Before I start I want to do a spoiler: most of this is post is a security disclosure for vulnerabilities I found in two WordPress plugins.

One of the most requested feature at the time I started to maintain Post SMTP is full email body preview in the email log.

Post SMTP only show the raw email, and when you think of this allowing full preview can cause a big headache in the security aspect.
Some of the users point me to existing plugin for reference named: “WP Mail Logging“.
The plugin has 20,000 active installs, well that is good for me.

I’m not a shame to say I always love to see other developers code, you can always learn and find new ways to get the result you wanted.

I downloaded the plugin and Contact Form 7 for the check.

First Try

My goal here is the message field and how is escaped to achieve the best preview result.
I started with the following string injection:


Everything sent, no errors, I browsed to WP Mail Log menu and pressed the View button and boom:

The result in the security world is called: Stored XSS Attack , you are welcome to read the full attack description in the link to

Check the code shows two problems.

Problem 1, saving the input

Checking the WPML_Plugin.php code show that input doesn’t pass any sanitize

    private function extractMessage( $mail ) {
        if ( isset($mail['message']) ) {
            // usually the message is stored in the message field
            return $mail['message'];
        } elseif ( isset($mail['html']) ) {
            // for example Mandrill stores the message in the 'html' field (see gh-22)
            return $mail['html'];
        return "";

Problem 2, print the input

Inside the file WPML_Email_Log_List.php the same thing

    function column_default( $item, $column_name ) {
        switch ( $column_name ) {
            case 'mail_id':
            case 'timestamp':
            case 'host':
            case 'subject':
            case 'message':
            case 'headers':
            case 'attachments':
            case 'error':
            case 'plugin_version':
            case 'receiver':
                return $item[ $column_name ];
                // If we don't know this column maybe a hook does - if no hook extracted data (string) out of the array we can avoid the output of 'Array()' (array).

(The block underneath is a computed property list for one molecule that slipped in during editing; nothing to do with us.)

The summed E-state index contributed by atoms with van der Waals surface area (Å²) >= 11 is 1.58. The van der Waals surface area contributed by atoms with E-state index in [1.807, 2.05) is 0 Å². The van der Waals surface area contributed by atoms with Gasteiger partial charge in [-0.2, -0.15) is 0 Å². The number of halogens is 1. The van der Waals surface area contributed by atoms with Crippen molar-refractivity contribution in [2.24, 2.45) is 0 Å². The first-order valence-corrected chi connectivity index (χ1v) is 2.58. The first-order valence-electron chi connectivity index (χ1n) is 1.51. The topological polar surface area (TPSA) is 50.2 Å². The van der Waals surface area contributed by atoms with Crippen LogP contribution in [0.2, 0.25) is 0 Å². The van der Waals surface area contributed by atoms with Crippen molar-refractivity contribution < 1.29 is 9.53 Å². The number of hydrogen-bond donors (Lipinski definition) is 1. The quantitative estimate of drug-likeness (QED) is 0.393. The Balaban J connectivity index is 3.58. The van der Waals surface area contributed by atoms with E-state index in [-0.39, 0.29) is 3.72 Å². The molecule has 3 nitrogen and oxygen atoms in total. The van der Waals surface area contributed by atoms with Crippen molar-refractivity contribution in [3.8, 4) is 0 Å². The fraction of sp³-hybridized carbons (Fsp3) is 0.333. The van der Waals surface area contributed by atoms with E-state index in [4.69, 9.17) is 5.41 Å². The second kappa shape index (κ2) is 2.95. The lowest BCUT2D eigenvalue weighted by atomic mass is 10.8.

return ( is_array( $res = apply_filters( WPML_Plugin::HOOK_LOGGING_COLUMNS_RENDER, $item, $column_name ) ) ) ? '' : $res;

The conclusion here that every email field that gets external input is vulnerable to cross-site scripting.

Second try

OK, let’s leave WP Mail Logging on the side, I downloaded Email Log – 10,000 active installs.

Same test, SAME RESULTS – Stored XSS.

What did I do?

I work full time, I didn’t have too much time to monitor the developers fix on this, so I contact WordPress plugin team.
After one shutdown the developers fix the only the message body, I thought they will understand to check everything. so for the second time, I contact them myself, felt bad to cause the second shutdown.

If you want mail logging solution I want to highly recommend the plugin Email Log by Sudar. Sudar answer by contact and updated me after the fix super fast.

While the WP Mail Logging developer didn’t even reply back and notice he fixed it after a day (maybe more).

** Edit: Christian Zöller answered me this in my facebook post:

You should have respected my wish to use one of the listed support channels instead of my private website. (I don’t run a mailserver but catch all mails with my plugin). Stored XSS is possible due the nature of my plugin: log mail 1:1. XSS was an security issue for sure – message vuln. fixed 4h after suspension (but delayed due review process) of the plugin. Field vuln. fixed 2h after finding your mail unexpected in my WP backend. Thanks for your cooperation.

The short link is for a book cover that I can only guess deal with the thankless of open source software –
well, it’s an exaggerate hint, no one is forcing to maintain an open source software.

My answer:

My responsibility is to notify you as soon as possible and for me, the contact form on your website for reporting “not a bug issue” was the best notify option.
Maybe you should consider making the message more clear about mail server issue.
Side note: tried to contact you in Slack too.

Even if for your opinion I did something wrong, for the security of your 20,000 users you should respond me back in an adult way back by email, and not “punish” me for not listening to your message.


I’m not a security expert, the XSS attack is one of the attacks I know and can easily test.

If you have one of the plugins installed you SHOULD update immediately to the latest version.